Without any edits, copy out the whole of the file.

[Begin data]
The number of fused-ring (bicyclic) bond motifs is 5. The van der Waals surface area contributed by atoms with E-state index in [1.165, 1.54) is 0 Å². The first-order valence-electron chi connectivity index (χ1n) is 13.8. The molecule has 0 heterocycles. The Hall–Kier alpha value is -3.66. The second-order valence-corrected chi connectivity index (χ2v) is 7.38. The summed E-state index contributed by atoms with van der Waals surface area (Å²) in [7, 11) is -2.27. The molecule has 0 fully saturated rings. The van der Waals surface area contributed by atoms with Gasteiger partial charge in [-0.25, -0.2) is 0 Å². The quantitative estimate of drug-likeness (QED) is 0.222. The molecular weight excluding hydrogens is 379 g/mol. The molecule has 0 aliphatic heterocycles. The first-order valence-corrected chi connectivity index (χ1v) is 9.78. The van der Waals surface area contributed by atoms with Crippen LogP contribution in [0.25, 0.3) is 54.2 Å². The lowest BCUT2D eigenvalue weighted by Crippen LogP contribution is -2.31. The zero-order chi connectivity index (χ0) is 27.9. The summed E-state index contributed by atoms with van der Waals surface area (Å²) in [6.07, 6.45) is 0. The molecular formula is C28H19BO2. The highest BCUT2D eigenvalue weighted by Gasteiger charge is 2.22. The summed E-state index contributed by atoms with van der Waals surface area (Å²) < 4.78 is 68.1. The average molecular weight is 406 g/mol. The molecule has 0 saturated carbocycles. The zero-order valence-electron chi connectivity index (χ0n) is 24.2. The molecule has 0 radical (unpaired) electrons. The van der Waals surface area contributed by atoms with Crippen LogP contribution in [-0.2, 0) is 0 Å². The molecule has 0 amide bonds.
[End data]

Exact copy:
The number of fused-ring (bicyclic) bond motifs is 5. The van der Waals surface area contributed by atoms with E-state index in [1.165, 1.54) is 0 Å². The first-order valence-electron chi connectivity index (χ1n) is 13.8. The molecule has 0 heterocycles. The Hall–Kier alpha value is -3.66. The second-order valence-corrected chi connectivity index (χ2v) is 7.38. The summed E-state index contributed by atoms with van der Waals surface area (Å²) in [7, 11) is -2.27. The molecule has 0 fully saturated rings. The van der Waals surface area contributed by atoms with Gasteiger partial charge in [-0.25, -0.2) is 0 Å². The quantitative estimate of drug-likeness (QED) is 0.222. The molecular weight excluding hydrogens is 379 g/mol. The molecule has 0 aliphatic heterocycles. The first-order valence-corrected chi connectivity index (χ1v) is 9.78. The van der Waals surface area contributed by atoms with Crippen LogP contribution in [0.25, 0.3) is 54.2 Å². The lowest BCUT2D eigenvalue weighted by Crippen LogP contribution is -2.31. The zero-order chi connectivity index (χ0) is 27.9. The summed E-state index contributed by atoms with van der Waals surface area (Å²) in [6.07, 6.45) is 0. The molecular formula is C28H19BO2. The highest BCUT2D eigenvalue weighted by Gasteiger charge is 2.22. The summed E-state index contributed by atoms with van der Waals surface area (Å²) < 4.78 is 68.1. The average molecular weight is 406 g/mol. The molecule has 0 saturated carbocycles. The zero-order valence-electron chi connectivity index (χ0n) is 24.2. The molecule has 0 radical (unpaired) electrons. The van der Waals surface area contributed by atoms with Crippen LogP contribution in [-0.2, 0) is 0 Å². The molecule has 0 amide bonds.